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The Little Things Novice Writers Miss: A Sense of a Larger World

Over the past several weeks, we've discussed several things novice writers often forget to include in their stories—things that risk marking them as an amateur. Many of these aren't minor and are essential to the reader experience. We simply get so caught up in our primary story that we, the writer, often forget about them.

Today's item is perhaps the largest one of all: the sense of a larger world, one that exists beyond the confines of your plot. One aspect of this is developing side characters' motivations, but mostly, it's about building the world itself.

What do I mean by the sense of a larger world?

Exactly what it sounds like. Readers need to believe that your world existed before your story and will continue to exist afterward. They need to believe things are happening outside the story while the story is taking place. This is what people mean when they say "the setting comes to life."

How can you create a sense of a larger world in your story?

The easiest way to create a sense of a larger world is simply mentioning things that have happened outside your story. However, you must develop those events first.

If you're working within a modified version of our world, you can research some real historical events and add a few stories that explain why your version is different from ours.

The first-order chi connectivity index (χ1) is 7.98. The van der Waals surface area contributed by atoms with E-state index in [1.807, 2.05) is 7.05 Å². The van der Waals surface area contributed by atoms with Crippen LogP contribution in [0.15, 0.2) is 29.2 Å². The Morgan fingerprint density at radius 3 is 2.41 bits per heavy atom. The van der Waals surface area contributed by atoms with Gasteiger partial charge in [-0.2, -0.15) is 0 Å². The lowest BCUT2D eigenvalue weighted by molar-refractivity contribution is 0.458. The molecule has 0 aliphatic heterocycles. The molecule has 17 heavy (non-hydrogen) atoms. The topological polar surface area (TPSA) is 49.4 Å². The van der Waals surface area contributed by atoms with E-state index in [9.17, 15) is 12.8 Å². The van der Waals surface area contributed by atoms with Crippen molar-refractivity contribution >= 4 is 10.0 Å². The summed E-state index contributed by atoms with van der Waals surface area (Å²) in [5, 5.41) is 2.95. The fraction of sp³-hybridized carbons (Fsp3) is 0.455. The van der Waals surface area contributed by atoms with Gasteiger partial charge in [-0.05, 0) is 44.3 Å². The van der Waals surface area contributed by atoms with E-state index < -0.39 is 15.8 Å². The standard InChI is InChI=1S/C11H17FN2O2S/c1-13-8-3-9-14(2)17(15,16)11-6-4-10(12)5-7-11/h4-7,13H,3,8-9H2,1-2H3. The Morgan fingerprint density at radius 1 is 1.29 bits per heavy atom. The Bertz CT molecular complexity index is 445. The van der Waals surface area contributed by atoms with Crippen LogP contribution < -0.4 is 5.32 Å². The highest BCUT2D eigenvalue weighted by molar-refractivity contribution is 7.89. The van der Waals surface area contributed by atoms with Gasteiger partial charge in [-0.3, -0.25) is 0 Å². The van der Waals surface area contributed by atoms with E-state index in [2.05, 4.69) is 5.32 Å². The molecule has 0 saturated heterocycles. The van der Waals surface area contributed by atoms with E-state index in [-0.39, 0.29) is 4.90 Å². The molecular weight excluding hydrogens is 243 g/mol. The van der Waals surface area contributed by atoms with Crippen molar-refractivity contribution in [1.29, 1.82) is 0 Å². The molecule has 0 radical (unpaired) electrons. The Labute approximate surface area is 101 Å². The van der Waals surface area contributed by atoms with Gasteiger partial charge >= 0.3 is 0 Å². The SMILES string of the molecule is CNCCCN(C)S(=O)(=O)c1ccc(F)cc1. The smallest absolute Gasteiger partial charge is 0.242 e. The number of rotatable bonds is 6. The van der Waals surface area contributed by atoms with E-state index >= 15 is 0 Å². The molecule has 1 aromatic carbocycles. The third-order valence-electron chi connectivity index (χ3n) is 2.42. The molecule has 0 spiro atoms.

If you're building your own world, you can pattern geography, history, and culture after historical models, but there is no real shortcut to creating a whole world. You must create your own timelines, establish how nations communicate with each other, and outline how any supernatural phenomena or technological developments impacted cultural developments. For a standalone novel, you can get away with only developing some of this, but if you're building a series, this knowledge is essential; you won't be able to change certain world-building details once the first book is published.

Once you've established the stories that separate your story world from ours, you can pepper references to these throughout the story. These can be as simple or as complicated as you want, from an interesting curse to an extended tale of the history leading to your current story.

Final advice

If you want readers to be fully immersed, you need to make them believe in your world. Building some key details about that world and mentioning them occasionally throughout your project is one of the best ways to accomplish this—so, start today.

Little Things Writers Miss is a series exploring common elements of world-building, character development, and story elements that novice writers often neglect. Every month on the 15th and 30th (or the closest weekdays), we will explore two of the little things writers miss, helping writers identify and eliminate issues in their own work.

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Dianna Gunn is the author of YA fantasy novella “Keeper of the Dawn” and the Write Plan content writer. She also blogs about creativity, life and books at The Dabbler.


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